20 and through him to reconcile all things for him,
whether the things on the earth or the things in the heavens,
by making peace through the blood of his cross.

The world is a place of disharmony, brokenness, and evil. Human beings have rebelled against God and brought all the destruction we see and read about. In contrast, God acts on our behalf in Jesus, through Jesus, and also for Jesus.

In Jesus all the fullness of God was pleased to dwell.

As an American I love this. It sort of justifies the American idiosyncrasy of using extra words to emphasize the obvious. For example, we Americans like to say: totally unique, or completely unique. And any person from the UK or Australia will know, unique by definition is an adjective that places its noun in a completely separate category. To say completely unique is to be repetitively redundant.

Now, Paul is validating our idiosyncrasy by saying “all the fullness”. It seems kind of silly to say  “all the fullness”. Fullness means all. Yet, Paul wanted to emphasize the obvious for our benefit.

What Paul is doing here is drawing three Old Testament themes together in this one person, Jesus. First, the word fullness is used to talk about the totality of something, such as in Ps. 96:11 – the sea and all its fullness, Ps 24:1 – the earth and everything in it. Second, the Old Testament pictures God himself or his glory filling the universe, as in Jer. 23:24 “Do I not fill heaven and earth?” Third, the verb “to be pleased” appears in connection with God’s election (as in Psalm 147:11 – “The Lord delights in those who fear him, who put their hope in his unfailing love”), and his dwelling place (as in Psalm 131:13 – “For the Lord has chosen Zion, he has desired it for his dwelling”).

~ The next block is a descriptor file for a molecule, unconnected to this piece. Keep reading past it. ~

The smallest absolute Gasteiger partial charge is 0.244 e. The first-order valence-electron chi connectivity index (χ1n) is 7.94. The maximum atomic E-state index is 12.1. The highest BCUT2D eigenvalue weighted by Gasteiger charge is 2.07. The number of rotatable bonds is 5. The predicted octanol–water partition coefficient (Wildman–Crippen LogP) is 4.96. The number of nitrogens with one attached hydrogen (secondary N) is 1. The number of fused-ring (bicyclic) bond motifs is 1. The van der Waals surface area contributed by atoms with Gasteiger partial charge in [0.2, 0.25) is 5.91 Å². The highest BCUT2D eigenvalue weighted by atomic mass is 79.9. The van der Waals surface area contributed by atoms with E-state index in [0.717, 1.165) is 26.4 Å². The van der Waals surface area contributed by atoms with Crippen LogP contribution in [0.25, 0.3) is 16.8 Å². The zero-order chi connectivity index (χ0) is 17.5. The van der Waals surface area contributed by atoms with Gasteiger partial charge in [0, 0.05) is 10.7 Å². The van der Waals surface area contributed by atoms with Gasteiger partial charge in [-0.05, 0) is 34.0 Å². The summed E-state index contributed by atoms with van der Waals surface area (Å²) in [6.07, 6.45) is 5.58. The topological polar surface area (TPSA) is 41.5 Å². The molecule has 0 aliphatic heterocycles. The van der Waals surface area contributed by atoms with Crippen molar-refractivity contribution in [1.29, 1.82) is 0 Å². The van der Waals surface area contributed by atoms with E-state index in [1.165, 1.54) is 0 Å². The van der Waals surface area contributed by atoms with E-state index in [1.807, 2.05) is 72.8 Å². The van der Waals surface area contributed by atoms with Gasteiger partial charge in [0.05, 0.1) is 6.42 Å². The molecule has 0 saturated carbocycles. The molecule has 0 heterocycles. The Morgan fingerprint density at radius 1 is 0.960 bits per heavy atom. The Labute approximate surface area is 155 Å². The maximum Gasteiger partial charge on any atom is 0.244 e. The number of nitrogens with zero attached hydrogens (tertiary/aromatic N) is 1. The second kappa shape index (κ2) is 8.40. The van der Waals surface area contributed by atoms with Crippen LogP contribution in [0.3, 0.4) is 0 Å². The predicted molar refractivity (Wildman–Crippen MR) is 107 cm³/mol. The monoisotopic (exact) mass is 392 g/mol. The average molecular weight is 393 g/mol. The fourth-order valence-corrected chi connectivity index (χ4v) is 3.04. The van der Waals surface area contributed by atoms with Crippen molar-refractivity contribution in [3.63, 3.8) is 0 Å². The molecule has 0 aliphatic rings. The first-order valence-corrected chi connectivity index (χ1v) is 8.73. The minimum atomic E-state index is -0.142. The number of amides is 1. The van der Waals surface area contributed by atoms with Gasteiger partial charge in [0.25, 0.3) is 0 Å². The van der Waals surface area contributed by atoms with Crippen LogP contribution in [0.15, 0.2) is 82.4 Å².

These three lines in the Old Testament converge in Jesus. He is the place in whom God in all his fullness was pleased to dwell. All the attributes and activities of God – his spirit, word, wisdom, and glory – are perfectly displayed in Jesus. God, in all his divine essence and power had taken up residence in Jesus!

In addition, the word pleased in these verses takes us one step further than all this. This word tells us that God was not only delighted for all his fullness to dwell in Jesus, not only delighted that all his fullness in Jesus enabled him to dwell among us, he was also delighted to reconcile us back to himself through Jesus by making peace through the blood of his cross.


This gives us an opportunity to stop, worship, and rejoice.

This hymn teaches us that in, through, and for Jesus God brought into being the first creation and the new creation. With regard to the new creation, God delighted in making the way so we could be reconciled with himself, coming to us in the person of his beloved Son, our Lord, Jesus Christ. And since this is the case, Jesus has the unique position of being at the center of and positioned high above everything (v. 18).

Paul’s point by using this hymn is that it is God’s desire and intent that Jesus be the center of our lives, that Jesus be the all-encompassing person and his story be the all-encompassing story that we use to shape our lives, and that he and his story be what we use to direct and to interpret the circumstances of our lives.

As we go through these days, let us reflect on this: how are we making Jesus the center of our lives? As the God-human person, he brings heaven and earth together for us. When we are in him we are linked – as he was – to heaven and to earth. Since Jesus is so important for us, since he is our life, how is he and his story shaping us? How is he and his story directing us? Is his story the one we use to guide and interpret the circumstances of our lives?